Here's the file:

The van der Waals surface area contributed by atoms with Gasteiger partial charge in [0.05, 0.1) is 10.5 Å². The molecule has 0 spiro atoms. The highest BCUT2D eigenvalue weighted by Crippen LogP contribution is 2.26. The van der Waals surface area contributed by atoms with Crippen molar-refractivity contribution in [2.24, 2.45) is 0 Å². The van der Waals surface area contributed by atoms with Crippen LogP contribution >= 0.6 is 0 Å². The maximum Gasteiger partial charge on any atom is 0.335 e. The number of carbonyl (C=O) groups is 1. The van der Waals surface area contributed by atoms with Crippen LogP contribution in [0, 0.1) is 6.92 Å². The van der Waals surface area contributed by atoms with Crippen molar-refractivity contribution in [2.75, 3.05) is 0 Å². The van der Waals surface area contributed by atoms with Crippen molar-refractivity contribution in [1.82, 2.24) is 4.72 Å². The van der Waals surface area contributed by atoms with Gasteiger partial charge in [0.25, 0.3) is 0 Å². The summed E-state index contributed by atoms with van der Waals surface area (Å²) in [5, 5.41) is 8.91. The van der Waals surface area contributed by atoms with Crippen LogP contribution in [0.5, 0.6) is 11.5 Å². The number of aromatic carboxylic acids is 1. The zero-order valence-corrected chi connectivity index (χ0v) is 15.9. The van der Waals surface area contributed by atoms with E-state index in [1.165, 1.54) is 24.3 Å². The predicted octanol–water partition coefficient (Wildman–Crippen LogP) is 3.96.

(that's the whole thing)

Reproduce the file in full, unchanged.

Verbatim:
The van der Waals surface area contributed by atoms with Gasteiger partial charge in [0.05, 0.1) is 10.5 Å². The molecule has 0 spiro atoms. The highest BCUT2D eigenvalue weighted by Crippen LogP contribution is 2.26. The van der Waals surface area contributed by atoms with Crippen molar-refractivity contribution in [2.24, 2.45) is 0 Å². The van der Waals surface area contributed by atoms with Crippen LogP contribution >= 0.6 is 0 Å². The maximum Gasteiger partial charge on any atom is 0.335 e. The number of carbonyl (C=O) groups is 1. The van der Waals surface area contributed by atoms with Crippen LogP contribution in [0, 0.1) is 6.92 Å². The van der Waals surface area contributed by atoms with Crippen molar-refractivity contribution in [2.75, 3.05) is 0 Å². The van der Waals surface area contributed by atoms with Crippen molar-refractivity contribution in [1.82, 2.24) is 4.72 Å². The van der Waals surface area contributed by atoms with Gasteiger partial charge in [0.25, 0.3) is 0 Å². The summed E-state index contributed by atoms with van der Waals surface area (Å²) in [5, 5.41) is 8.91. The van der Waals surface area contributed by atoms with Crippen LogP contribution in [0.5, 0.6) is 11.5 Å². The number of aromatic carboxylic acids is 1. The zero-order valence-corrected chi connectivity index (χ0v) is 15.9. The van der Waals surface area contributed by atoms with E-state index in [1.165, 1.54) is 24.3 Å². The predicted octanol–water partition coefficient (Wildman–Crippen LogP) is 3.96.